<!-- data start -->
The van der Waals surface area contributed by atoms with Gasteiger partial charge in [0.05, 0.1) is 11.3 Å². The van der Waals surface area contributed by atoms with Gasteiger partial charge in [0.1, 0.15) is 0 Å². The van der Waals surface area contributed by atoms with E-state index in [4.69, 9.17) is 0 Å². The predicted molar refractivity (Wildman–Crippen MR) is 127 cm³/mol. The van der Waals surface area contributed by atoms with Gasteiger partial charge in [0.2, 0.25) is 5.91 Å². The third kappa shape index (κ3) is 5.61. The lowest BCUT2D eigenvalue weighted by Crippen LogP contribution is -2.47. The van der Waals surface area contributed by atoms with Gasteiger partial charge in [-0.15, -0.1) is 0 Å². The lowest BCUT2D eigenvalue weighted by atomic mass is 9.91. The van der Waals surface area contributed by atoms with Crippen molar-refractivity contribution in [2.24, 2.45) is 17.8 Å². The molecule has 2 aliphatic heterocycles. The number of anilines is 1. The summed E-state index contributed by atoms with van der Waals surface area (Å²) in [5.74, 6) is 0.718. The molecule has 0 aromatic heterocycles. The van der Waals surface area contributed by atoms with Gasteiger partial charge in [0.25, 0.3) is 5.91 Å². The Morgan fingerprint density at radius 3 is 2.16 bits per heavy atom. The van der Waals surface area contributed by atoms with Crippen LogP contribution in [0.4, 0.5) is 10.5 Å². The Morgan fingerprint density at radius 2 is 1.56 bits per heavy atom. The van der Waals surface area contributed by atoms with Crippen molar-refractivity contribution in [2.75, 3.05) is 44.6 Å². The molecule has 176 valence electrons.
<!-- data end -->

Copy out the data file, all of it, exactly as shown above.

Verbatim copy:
The van der Waals surface area contributed by atoms with Gasteiger partial charge in [0.05, 0.1) is 11.3 Å². The van der Waals surface area contributed by atoms with Gasteiger partial charge in [0.1, 0.15) is 0 Å². The van der Waals surface area contributed by atoms with E-state index in [4.69, 9.17) is 0 Å². The predicted molar refractivity (Wildman–Crippen MR) is 127 cm³/mol. The van der Waals surface area contributed by atoms with Gasteiger partial charge in [0.2, 0.25) is 5.91 Å². The third kappa shape index (κ3) is 5.61. The lowest BCUT2D eigenvalue weighted by Crippen LogP contribution is -2.47. The van der Waals surface area contributed by atoms with Gasteiger partial charge in [-0.15, -0.1) is 0 Å². The lowest BCUT2D eigenvalue weighted by atomic mass is 9.91. The van der Waals surface area contributed by atoms with Crippen molar-refractivity contribution in [2.24, 2.45) is 17.8 Å². The molecule has 2 aliphatic heterocycles. The number of anilines is 1. The summed E-state index contributed by atoms with van der Waals surface area (Å²) in [5.74, 6) is 0.718. The molecule has 0 aromatic heterocycles. The van der Waals surface area contributed by atoms with Gasteiger partial charge in [0.25, 0.3) is 5.91 Å². The Morgan fingerprint density at radius 3 is 2.16 bits per heavy atom. The van der Waals surface area contributed by atoms with Crippen LogP contribution in [0.4, 0.5) is 10.5 Å². The Morgan fingerprint density at radius 2 is 1.56 bits per heavy atom. The van der Waals surface area contributed by atoms with Crippen molar-refractivity contribution in [2.75, 3.05) is 44.6 Å². The molecule has 176 valence electrons.